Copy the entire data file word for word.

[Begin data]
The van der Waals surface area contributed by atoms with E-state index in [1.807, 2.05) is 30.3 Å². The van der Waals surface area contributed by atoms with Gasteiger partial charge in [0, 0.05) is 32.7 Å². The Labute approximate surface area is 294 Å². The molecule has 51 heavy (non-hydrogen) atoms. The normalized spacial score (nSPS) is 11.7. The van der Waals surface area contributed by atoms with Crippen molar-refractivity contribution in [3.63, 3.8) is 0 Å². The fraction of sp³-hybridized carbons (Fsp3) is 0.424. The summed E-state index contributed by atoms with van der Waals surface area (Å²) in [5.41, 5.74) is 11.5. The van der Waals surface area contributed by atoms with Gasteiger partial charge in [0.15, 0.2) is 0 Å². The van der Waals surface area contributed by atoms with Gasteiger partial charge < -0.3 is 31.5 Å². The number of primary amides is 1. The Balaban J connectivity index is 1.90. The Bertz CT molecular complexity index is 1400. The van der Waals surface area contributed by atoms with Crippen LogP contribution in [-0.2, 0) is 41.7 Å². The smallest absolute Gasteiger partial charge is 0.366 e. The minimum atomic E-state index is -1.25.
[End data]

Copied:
The van der Waals surface area contributed by atoms with E-state index in [1.807, 2.05) is 30.3 Å². The van der Waals surface area contributed by atoms with Gasteiger partial charge in [0, 0.05) is 32.7 Å². The Labute approximate surface area is 294 Å². The molecule has 51 heavy (non-hydrogen) atoms. The normalized spacial score (nSPS) is 11.7. The van der Waals surface area contributed by atoms with Crippen molar-refractivity contribution in [3.63, 3.8) is 0 Å². The fraction of sp³-hybridized carbons (Fsp3) is 0.424. The summed E-state index contributed by atoms with van der Waals surface area (Å²) in [5.41, 5.74) is 11.5. The van der Waals surface area contributed by atoms with Gasteiger partial charge in [0.15, 0.2) is 0 Å². The van der Waals surface area contributed by atoms with Gasteiger partial charge < -0.3 is 31.5 Å². The number of primary amides is 1. The Balaban J connectivity index is 1.90. The Bertz CT molecular complexity index is 1400. The van der Waals surface area contributed by atoms with Crippen LogP contribution in [-0.2, 0) is 41.7 Å². The smallest absolute Gasteiger partial charge is 0.366 e. The minimum atomic E-state index is -1.25.